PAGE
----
The train missed me by a foot, and the force of its momentum made my little green Dodge Neon sway. I was on a boat, seasick from rocking, but mostly seasick from having downed a half-dozen small whisky bottles I kept in the glove compartment.

A man who had stopped behind me approached and tapped on my window. Shaking, sick, and wanting to forget about the train that was still passing in front of us, I attempted to ignore the stranger, but he would have none of it. He kept tapping until I rolled down the window.

“Can I help you?” I asked.

“Can I help you?” he said. “You were almost hit by that train! You didn’t see the flashing lights? Hey, you don’t look well. Would you like me to call someone?”

The only person this stranger could have called at the time was my abusive boyfriend, Alexander. I was on my way to visit him and I wanted to be properly drunk before I arrived. That way, when he forced me to cut myself or punched me for talking too loudly, the impact wouldn’t feel as severe. And he was going to do those things. Drunk or not, it didn’t matter. Alexander was always a man of action. And I, his possession, was desperately trying to drink myself into an early grave.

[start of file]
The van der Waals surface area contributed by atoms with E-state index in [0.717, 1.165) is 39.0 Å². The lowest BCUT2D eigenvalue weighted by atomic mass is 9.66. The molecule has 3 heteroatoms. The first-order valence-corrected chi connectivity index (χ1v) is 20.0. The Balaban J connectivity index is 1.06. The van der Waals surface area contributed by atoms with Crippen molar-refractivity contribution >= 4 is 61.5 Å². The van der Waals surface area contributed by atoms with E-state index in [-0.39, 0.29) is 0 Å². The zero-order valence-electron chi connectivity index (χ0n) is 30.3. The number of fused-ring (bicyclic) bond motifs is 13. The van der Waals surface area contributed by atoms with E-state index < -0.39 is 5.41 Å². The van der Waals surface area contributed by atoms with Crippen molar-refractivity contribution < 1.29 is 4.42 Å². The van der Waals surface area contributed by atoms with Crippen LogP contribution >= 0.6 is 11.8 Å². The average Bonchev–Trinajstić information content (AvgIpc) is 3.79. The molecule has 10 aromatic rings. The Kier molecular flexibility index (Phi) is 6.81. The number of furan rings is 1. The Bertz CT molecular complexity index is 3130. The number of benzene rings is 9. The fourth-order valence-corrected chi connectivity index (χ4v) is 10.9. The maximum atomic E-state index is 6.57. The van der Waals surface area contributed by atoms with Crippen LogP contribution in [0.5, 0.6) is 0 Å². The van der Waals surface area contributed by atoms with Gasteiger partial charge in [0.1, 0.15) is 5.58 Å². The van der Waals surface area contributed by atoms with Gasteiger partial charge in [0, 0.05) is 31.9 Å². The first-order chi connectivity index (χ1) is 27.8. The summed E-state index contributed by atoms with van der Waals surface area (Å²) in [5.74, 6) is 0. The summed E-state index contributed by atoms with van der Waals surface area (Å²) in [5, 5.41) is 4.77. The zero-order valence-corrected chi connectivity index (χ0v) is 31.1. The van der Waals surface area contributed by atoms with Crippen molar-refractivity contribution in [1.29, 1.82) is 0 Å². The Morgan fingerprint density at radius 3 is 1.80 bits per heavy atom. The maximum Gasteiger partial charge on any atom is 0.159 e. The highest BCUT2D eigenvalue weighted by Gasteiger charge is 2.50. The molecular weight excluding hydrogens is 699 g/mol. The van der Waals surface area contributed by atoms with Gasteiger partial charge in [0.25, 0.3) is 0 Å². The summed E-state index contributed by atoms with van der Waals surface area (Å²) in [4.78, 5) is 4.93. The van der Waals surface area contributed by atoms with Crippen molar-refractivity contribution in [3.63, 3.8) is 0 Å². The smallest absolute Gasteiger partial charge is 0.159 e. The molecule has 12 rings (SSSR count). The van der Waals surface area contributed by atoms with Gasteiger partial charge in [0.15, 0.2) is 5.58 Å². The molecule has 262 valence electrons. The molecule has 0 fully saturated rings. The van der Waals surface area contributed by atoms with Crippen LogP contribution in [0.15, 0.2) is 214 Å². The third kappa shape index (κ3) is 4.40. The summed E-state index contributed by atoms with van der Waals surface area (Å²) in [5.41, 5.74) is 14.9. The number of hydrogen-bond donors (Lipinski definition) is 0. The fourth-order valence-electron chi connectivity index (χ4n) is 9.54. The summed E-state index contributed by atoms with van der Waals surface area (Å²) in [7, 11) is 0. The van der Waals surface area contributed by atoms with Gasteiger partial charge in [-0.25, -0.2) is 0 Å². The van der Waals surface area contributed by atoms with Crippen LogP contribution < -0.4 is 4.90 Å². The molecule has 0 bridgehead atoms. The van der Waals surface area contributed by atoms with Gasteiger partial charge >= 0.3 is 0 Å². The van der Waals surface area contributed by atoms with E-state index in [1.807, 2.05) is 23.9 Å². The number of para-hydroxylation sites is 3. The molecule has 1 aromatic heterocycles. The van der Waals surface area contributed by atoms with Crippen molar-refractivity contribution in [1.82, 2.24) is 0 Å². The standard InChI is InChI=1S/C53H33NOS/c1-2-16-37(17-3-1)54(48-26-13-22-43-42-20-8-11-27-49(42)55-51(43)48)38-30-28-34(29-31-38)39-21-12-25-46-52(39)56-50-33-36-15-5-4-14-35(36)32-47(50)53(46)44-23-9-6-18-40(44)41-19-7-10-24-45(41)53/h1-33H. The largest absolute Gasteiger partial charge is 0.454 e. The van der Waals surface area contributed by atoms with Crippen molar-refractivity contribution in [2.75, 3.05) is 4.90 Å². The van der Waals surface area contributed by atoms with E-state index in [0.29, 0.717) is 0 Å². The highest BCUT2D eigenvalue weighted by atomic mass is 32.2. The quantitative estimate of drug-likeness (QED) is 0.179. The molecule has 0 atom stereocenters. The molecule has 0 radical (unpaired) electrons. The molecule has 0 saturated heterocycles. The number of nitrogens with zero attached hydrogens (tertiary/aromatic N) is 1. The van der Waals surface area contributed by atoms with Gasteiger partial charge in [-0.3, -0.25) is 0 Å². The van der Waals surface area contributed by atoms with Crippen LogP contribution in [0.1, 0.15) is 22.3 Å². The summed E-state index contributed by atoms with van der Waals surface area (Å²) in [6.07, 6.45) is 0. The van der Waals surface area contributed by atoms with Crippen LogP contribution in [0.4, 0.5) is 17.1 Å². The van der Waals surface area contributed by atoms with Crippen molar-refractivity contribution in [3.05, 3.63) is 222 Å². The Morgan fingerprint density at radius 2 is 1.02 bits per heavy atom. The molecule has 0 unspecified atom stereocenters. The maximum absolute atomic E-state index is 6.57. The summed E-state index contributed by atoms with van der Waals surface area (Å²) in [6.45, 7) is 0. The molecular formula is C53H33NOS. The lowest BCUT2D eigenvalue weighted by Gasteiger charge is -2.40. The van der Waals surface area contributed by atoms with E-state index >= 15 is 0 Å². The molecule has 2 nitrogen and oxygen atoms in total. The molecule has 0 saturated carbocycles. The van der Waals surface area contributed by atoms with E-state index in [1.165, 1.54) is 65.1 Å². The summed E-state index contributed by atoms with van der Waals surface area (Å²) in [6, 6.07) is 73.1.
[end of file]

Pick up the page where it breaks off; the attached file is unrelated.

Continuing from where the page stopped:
“No,” I finally said. “I’ll be OK. Thank you.”

The train passed and my car stopped shaking. The man, still staring at me, shook his head, mumbled something under his breath, and walked back to his car. I looked with clouded vision through my rear-view mirror and watched him pick up a cell phone.

Shit, I thought. He’s going to call the cops, report my license plate, and have me arrested. I slammed my foot down on the gas pedal and took off, twisting and weaving my way through the Pennsylvania back roads that would eventually lead me to a large highway.